• Many people want to unplug and disconnect from social media when they travel. While this is a good thing for many, it can mean that family and friends won’t know if something does happen to go a little sideways or if plans change. Be sure to have scheduled and regular contact with someone at home. When I travel, I connect to Wi-fi and either video chat or text with home. I send photos, or post to social media, to let people see where I am, what I’m experiencing and let them know if I’ve had a change in my schedule or travel plans for any reason.
        • Don’t turn off your cell phone service. You can contact your mobile carrier and arrange to have global access on your phone. In most countries I can use the same service coverage I have in the USA for just $10 per day. I am only charged for that day if I turn my phone on and connect to the mobile network. I can set my phone to “Airplane mode” and still use it for photos and video if I want, without being charged.
    • So much alone time!
      • The sweet sound of silence, well nearly. Even with the hustle and bustle of the local daily life happening all around you, there is a sort of quiet that surrounds you when traveling solo. Even an extrovert has much to gain from a little solitude.
        • As someone who is neither extroverted nor introverted, I value my time alone with my thoughts as much as I cherish my time with friends. Spending some time in the quiet of your mind, without others to pull you in different directions or to take attention away from the new experiences you are immersed in.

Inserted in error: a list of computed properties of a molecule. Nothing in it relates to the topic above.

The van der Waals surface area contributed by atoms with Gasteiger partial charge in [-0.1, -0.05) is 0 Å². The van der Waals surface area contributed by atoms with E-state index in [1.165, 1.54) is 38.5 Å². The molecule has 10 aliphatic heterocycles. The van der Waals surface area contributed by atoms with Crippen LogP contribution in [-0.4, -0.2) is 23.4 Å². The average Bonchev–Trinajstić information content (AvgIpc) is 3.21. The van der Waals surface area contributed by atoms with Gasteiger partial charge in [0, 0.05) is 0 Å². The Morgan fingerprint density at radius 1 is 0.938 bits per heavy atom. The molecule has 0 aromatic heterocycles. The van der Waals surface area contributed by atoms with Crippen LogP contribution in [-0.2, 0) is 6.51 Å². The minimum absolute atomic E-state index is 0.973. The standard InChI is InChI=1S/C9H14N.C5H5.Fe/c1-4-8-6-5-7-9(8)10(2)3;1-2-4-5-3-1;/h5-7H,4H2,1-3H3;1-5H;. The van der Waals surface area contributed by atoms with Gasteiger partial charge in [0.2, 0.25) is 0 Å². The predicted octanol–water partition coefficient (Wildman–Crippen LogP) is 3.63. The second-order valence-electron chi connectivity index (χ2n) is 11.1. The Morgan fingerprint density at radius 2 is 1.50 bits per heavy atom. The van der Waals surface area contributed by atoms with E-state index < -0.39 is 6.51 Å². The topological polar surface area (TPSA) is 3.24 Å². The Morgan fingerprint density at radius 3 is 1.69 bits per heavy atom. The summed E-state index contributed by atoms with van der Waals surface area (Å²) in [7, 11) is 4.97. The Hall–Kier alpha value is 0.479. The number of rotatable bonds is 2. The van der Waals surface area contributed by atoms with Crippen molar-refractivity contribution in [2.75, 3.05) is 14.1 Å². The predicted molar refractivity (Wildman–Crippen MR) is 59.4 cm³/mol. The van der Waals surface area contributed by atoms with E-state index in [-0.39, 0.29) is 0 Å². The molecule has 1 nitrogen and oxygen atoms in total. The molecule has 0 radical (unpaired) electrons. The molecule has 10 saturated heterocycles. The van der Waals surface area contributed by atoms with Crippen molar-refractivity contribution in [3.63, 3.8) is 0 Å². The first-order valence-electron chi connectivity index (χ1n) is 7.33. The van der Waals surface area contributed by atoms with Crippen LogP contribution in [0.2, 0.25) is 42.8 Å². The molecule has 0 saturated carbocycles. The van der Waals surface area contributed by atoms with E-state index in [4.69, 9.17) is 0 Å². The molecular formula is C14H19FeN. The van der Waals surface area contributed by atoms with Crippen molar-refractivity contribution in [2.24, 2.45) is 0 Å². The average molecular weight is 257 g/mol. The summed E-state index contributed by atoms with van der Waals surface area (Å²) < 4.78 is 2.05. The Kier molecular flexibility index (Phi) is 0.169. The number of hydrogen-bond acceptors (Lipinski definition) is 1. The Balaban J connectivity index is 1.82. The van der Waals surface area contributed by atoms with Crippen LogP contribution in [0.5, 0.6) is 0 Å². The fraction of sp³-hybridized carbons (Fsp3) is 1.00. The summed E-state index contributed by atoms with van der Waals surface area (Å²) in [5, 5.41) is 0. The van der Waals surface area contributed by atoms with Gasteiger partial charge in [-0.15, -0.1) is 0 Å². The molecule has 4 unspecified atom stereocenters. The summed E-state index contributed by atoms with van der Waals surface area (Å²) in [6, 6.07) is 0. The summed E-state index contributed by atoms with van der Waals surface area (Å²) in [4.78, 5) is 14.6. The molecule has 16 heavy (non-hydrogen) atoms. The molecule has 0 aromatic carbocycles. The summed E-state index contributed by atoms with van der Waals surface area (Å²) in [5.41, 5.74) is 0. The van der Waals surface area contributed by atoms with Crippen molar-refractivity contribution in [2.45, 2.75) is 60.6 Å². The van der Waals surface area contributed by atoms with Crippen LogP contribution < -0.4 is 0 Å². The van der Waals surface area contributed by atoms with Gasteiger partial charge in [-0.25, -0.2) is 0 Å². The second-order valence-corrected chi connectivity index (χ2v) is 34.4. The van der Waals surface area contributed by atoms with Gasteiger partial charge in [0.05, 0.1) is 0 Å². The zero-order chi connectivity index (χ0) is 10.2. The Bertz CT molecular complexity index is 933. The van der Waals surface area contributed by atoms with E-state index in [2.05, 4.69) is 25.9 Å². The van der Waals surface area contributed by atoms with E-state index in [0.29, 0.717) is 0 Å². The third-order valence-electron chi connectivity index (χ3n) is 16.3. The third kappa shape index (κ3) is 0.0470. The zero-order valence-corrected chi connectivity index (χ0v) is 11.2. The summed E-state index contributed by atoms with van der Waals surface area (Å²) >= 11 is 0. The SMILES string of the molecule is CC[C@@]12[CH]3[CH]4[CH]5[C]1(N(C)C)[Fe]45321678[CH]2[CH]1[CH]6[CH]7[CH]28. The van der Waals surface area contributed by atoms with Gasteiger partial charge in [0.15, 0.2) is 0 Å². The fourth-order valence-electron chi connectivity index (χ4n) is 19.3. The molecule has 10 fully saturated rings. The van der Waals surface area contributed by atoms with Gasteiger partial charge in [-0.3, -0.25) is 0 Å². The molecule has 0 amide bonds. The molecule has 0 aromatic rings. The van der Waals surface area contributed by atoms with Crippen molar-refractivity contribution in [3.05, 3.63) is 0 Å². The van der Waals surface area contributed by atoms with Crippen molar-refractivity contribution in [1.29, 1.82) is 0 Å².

• You are more likely to meet new people and expand your international connections by traveling alone. If you choose to stay in a hostel, are share a space in a BnB, then you have an opportunity to interact and connect with people from all over the world! Yes, this opportunity still exists when you travel with others, but people are more likely to approach you when you are alone. It can be intimidating to strike up a conversation and connect with someone who is traveling with several others.
    • Lodging
      • It is easier to afford a bed in a hostel or a shared room in an AirBnb when you travel solo than a hotel room in most cases. Traveling solo can also open up more options on lodging as in peak travel seasons, the best hostels and locations can be difficult to book for multiple people in one room. You also get to choose where you want to stay without considering the preferences of anyone else!

Solo travel doesn’t have to be scary. There are pros and cons naturally, but with planning and some preparations, the benefits are numerous! It is certainly a different animal to travel solo. It is something that everyone should experience at least once in their life. Head out into the world and find yourself in the adventure!

“Keep your heart open, a suitcase packed and wander often, for the world is wide and adventure awaits.” ~ Emylee